Ironically, just up the highway two weeks earlier, there was an example of how the Oregon State Police/SWAT and the county sheriff handled a much more dangerous situation with no injury or loss of life. A 911 caller reported that a Blue River man was shooting at people from his home (read: homicidal) at about 2 p.m. The state police their SWAT team and Lane County sheriff’s deputies responded.
Police learned the man was having a mental health crisis. The responders did not rush in. They closed Highway 126, and ultimately they took eight hours to engage in and end that situation. No one died, even though the man was armed and had been shooting at people. Reports indicate that the bullhorn and the armored personnel carrier were moved in four hours after the situation began. The juxtaposition between these incidents, two weeks apart, is striking.
I saw Police Chief Pete Kerns on the news explaining that the situation with Babb was unusual, i.e., responding to a suicidal person who had fired a shot (into the floor). He said that this increased the risk to the community; dangerous suicide
calls require a certain protocol. What Kerns didn’t say was that this man was on the phone with his therapist for 45 minutes, including all the time that Eugene police took to set up their response. This is an important omission. I would have stayed on the line for, well, whatever it took.
The Eugene police could have used me to communicate with Brian, to help negotiate his safe exit. They could have had me tell him what was waiting for him outside; I surely did not know. They could have asked for information. They could have just waited, as the state and county did in Blue River. There was no “split-second decision” to be made certainly then. Instead, they turned to startling commands from a bullhorn, inviting a combat vet with PTSD to what? look out his window at an overwhelming show of force? That begs common sense.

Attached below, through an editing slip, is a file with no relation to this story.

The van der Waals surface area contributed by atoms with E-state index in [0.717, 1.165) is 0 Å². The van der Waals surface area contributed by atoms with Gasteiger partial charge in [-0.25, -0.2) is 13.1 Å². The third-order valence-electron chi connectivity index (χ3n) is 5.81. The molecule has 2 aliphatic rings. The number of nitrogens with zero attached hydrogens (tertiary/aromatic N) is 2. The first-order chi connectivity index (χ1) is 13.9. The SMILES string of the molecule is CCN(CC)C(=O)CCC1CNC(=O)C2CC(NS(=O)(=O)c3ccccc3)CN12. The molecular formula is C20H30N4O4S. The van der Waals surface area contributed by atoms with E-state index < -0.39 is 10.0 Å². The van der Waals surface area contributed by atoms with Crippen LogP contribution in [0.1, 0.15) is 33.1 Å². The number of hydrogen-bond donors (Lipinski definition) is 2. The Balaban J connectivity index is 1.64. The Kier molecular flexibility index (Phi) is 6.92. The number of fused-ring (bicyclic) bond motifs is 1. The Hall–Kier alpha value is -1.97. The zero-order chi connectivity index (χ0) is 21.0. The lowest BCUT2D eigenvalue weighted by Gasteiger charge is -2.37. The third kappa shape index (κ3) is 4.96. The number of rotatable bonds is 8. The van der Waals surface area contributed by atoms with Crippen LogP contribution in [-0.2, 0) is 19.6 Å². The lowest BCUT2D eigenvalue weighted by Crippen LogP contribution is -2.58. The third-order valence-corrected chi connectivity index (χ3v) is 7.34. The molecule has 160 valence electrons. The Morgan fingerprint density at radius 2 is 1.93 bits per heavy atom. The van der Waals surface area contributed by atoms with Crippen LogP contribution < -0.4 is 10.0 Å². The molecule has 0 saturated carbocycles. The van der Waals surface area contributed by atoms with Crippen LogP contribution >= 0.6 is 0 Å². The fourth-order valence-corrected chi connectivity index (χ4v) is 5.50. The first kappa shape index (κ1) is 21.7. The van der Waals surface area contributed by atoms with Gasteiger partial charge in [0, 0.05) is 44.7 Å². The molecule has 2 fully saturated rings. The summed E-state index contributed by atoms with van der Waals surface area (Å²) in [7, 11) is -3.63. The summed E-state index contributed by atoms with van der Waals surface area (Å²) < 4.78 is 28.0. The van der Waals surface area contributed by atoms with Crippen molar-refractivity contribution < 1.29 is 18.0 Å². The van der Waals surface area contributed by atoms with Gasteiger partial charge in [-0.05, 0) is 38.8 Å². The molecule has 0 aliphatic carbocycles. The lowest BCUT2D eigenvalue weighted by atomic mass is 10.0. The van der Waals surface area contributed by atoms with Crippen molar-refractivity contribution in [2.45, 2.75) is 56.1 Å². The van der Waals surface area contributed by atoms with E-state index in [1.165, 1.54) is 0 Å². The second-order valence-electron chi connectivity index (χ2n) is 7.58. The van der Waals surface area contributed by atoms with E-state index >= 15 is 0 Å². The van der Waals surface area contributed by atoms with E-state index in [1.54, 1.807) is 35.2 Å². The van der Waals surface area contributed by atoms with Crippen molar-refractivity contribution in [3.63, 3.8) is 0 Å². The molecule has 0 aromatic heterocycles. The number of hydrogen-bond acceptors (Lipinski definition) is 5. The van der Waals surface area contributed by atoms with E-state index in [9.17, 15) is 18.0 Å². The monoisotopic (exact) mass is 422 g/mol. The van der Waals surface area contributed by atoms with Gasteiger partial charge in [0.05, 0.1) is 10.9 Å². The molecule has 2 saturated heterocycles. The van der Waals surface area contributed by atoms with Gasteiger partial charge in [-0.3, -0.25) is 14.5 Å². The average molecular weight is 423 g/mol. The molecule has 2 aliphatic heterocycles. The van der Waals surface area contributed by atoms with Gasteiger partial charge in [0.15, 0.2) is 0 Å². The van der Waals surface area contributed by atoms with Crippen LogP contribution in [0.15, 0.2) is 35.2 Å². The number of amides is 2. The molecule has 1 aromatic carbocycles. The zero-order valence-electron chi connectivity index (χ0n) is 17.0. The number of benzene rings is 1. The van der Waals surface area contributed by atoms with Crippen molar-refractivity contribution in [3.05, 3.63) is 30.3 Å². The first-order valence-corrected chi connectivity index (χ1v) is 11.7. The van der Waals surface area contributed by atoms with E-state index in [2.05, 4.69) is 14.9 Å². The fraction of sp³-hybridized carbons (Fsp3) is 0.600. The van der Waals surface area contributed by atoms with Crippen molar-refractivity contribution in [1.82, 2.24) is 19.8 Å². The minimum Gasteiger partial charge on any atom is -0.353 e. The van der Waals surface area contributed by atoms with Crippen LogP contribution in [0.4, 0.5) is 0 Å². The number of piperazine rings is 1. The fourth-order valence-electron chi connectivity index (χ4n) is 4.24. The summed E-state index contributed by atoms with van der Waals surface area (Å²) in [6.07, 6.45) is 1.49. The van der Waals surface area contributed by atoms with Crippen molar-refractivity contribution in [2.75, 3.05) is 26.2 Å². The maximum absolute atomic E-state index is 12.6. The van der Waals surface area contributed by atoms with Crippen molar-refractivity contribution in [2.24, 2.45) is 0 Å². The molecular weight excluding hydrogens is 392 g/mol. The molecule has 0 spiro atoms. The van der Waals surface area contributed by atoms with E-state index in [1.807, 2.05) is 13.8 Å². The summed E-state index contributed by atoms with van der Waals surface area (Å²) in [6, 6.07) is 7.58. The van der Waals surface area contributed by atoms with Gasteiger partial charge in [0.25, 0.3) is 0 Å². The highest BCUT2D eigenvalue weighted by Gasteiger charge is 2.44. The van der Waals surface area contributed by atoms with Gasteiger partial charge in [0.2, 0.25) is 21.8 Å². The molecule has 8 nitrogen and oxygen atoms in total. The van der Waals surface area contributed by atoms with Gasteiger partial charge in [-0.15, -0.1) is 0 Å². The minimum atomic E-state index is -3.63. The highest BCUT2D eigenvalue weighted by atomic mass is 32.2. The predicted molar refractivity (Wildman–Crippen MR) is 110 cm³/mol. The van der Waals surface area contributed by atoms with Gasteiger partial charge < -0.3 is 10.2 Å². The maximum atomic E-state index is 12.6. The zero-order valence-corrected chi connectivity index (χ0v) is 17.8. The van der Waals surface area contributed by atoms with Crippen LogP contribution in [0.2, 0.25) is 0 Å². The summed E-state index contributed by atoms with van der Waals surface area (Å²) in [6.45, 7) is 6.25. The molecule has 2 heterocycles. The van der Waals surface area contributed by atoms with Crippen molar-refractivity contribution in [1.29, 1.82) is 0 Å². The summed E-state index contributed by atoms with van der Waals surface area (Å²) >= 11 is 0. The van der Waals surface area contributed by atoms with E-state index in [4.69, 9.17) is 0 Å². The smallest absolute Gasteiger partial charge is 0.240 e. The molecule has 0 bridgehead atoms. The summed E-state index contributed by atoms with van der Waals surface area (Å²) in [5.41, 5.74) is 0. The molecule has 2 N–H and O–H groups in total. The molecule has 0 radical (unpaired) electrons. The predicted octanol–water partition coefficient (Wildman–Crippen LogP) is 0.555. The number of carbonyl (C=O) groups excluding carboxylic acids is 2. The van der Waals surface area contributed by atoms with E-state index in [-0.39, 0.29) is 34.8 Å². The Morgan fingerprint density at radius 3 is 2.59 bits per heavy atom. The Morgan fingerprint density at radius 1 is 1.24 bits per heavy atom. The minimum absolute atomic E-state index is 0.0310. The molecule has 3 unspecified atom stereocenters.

If wounded veterans in our community, and suffering people generally, are going to have confidence that police will help them in a crisis situation, rather than kill them, they need to see city officials acknowledging mistakes and taking transparent steps to ensure this kind of thing can’t happen again. Therapists and crisis line workers also need reassurance that if they call 911 to assist a client or a veteran, everything possible will be done to help that person. A tragedy like this cannot be repeated.
Becky Higgins is a licensed clinical social worker in private practice in Eugene. Her practice includes many armed forces veterans.
The published letter can be viewed by clicking here.